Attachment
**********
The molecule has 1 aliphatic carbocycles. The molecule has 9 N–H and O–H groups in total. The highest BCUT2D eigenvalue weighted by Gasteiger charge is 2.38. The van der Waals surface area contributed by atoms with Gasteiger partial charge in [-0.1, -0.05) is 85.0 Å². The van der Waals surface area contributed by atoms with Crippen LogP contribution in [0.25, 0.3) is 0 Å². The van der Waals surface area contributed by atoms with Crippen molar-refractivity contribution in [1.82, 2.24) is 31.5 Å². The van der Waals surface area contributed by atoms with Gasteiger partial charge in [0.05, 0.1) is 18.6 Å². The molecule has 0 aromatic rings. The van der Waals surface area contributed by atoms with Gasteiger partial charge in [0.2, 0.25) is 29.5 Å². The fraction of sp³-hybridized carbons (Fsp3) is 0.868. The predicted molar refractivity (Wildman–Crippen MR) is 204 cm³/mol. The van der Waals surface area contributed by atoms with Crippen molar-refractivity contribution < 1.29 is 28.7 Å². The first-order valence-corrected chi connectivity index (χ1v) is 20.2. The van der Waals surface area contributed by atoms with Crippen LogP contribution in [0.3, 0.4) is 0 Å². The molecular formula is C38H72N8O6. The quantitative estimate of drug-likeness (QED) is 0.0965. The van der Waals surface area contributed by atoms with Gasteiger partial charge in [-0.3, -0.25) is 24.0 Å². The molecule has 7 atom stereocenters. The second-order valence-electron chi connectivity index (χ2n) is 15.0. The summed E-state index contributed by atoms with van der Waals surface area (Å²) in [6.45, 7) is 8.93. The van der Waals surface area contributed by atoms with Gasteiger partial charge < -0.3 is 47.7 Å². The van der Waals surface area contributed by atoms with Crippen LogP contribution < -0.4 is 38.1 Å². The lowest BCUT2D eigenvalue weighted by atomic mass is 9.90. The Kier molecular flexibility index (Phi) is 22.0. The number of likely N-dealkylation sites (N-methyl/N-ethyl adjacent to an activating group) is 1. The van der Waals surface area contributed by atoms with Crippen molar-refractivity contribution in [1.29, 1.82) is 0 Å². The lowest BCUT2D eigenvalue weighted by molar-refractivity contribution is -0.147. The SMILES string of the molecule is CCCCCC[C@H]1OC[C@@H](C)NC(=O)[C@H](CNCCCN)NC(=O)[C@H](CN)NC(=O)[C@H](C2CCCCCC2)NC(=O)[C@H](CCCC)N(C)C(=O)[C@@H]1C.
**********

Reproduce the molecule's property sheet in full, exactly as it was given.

The molecule has 1 aliphatic carbocycles. The molecule has 9 N–H and O–H groups in total. The highest BCUT2D eigenvalue weighted by Gasteiger charge is 2.38. The van der Waals surface area contributed by atoms with Gasteiger partial charge in [-0.1, -0.05) is 85.0 Å². The van der Waals surface area contributed by atoms with Crippen LogP contribution in [0.25, 0.3) is 0 Å². The van der Waals surface area contributed by atoms with Crippen molar-refractivity contribution in [1.82, 2.24) is 31.5 Å². The van der Waals surface area contributed by atoms with Gasteiger partial charge in [0.05, 0.1) is 18.6 Å². The molecule has 0 aromatic rings. The van der Waals surface area contributed by atoms with Gasteiger partial charge in [0.2, 0.25) is 29.5 Å². The fraction of sp³-hybridized carbons (Fsp3) is 0.868. The predicted molar refractivity (Wildman–Crippen MR) is 204 cm³/mol. The van der Waals surface area contributed by atoms with Crippen molar-refractivity contribution < 1.29 is 28.7 Å². The first-order valence-corrected chi connectivity index (χ1v) is 20.2. The van der Waals surface area contributed by atoms with Crippen LogP contribution in [0.3, 0.4) is 0 Å². The molecular formula is C38H72N8O6. The quantitative estimate of drug-likeness (QED) is 0.0965. The van der Waals surface area contributed by atoms with Gasteiger partial charge in [-0.3, -0.25) is 24.0 Å². The molecule has 7 atom stereocenters. The second-order valence-electron chi connectivity index (χ2n) is 15.0. The summed E-state index contributed by atoms with van der Waals surface area (Å²) in [6.45, 7) is 8.93. The van der Waals surface area contributed by atoms with Gasteiger partial charge < -0.3 is 47.7 Å². The van der Waals surface area contributed by atoms with Crippen LogP contribution < -0.4 is 38.1 Å². The lowest BCUT2D eigenvalue weighted by atomic mass is 9.90. The Kier molecular flexibility index (Phi) is 22.0. The number of likely N-dealkylation sites (N-methyl/N-ethyl adjacent to an activating group) is 1. The van der Waals surface area contributed by atoms with Crippen molar-refractivity contribution in [1.29, 1.82) is 0 Å². The lowest BCUT2D eigenvalue weighted by molar-refractivity contribution is -0.147. The SMILES string of the molecule is CCCCCC[C@H]1OC[C@@H](C)NC(=O)[C@H](CNCCCN)NC(=O)[C@H](CN)NC(=O)[C@H](C2CCCCCC2)NC(=O)[C@H](CCCC)N(C)C(=O)[C@@H]1C.